Will Recent Market Fluctuations Affect your Retirement Funds?

 

 

Recently, dramatic dips in the stock market have caused many people to worry about their economic future, particularly as it deals with their retirement funds. Are significant drops in the Dow Jones enough to spoil your retirement dreams? Many economists don’t think so, and here is some practical advice they would like you to consider.

 

Opportunities Related to Stock Market Correction

A stock market correction occurs whenever stocks drop more than ten percent from their peak sales price. Corrections occur quite frequently, but rarely turn into a “bear market”, which happens when stock prices drop more than 20 percent.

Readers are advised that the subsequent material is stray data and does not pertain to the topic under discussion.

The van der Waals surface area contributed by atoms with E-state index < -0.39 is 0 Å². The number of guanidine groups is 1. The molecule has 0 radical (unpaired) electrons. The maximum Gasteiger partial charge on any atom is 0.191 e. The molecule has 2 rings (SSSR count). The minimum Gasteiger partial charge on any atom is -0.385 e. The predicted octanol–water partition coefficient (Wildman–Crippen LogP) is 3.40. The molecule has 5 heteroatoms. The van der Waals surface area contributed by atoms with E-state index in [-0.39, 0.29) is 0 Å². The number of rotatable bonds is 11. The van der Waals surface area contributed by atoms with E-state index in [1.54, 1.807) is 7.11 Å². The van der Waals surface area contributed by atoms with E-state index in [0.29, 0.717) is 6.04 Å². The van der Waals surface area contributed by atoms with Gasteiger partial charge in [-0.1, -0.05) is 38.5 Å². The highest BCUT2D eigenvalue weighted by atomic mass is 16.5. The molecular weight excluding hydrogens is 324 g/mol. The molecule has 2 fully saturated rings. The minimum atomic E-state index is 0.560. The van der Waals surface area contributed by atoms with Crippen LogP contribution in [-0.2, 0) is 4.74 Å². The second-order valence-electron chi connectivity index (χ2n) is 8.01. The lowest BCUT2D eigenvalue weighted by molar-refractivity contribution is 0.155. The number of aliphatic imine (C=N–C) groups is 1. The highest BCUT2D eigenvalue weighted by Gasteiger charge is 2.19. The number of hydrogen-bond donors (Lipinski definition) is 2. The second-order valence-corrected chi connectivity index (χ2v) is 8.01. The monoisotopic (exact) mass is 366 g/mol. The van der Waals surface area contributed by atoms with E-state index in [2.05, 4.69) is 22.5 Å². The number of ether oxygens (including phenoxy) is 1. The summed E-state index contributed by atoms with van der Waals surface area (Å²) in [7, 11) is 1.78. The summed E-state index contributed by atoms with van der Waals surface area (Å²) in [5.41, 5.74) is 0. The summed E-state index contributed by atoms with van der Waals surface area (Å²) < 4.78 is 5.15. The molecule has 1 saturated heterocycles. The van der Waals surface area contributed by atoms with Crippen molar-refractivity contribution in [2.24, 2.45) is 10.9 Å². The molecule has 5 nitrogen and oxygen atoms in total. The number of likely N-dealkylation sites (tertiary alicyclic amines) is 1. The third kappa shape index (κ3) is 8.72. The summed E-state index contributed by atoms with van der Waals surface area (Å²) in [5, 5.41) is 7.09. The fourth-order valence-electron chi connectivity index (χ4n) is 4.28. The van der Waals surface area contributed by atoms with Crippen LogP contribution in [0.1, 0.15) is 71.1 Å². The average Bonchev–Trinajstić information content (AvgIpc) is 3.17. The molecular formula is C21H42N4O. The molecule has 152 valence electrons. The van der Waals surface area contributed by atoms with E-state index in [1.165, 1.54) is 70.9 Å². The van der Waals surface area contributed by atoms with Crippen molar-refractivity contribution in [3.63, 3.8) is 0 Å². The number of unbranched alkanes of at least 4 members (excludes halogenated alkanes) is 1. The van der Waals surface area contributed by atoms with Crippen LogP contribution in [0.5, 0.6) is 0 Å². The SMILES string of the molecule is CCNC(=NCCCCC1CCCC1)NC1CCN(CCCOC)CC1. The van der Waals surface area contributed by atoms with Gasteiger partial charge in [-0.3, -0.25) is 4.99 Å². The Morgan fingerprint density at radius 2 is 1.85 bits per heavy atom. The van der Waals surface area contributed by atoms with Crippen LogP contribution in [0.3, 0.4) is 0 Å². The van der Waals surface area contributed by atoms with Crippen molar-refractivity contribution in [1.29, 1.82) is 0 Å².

According to economic author and Forbes contributor John Wasik, a stock market correction provides the perfect opportunity to save for retirement. You can purchase a greater number of shares without investing a great deal of money, and are better able to fine-tune your plan and diversify your portfolio.

Times when you have little money to put back is also when you can focus most on low-cost funds that have very little costs associated with them. For many, this is an easy way to begin investing toward retirement.

 

Revamping your Retirement Plan

A stock market correction often serves as a reminder that markets are volatile. Accordingly, many people elect to revamp their retirement plans anytime there is a drastic fluctuation in stocks. Look at your portfolio to determine how much you have invested in stocks, bonds, and other interests.

If your portfolio is very stock heavy and you are close to retirement age, now may be the time to diversify. On the other hand, if you have more than 20 years to go, you have more than enough time to make up any losses you have incurred, and may therefore wish to leave things alone.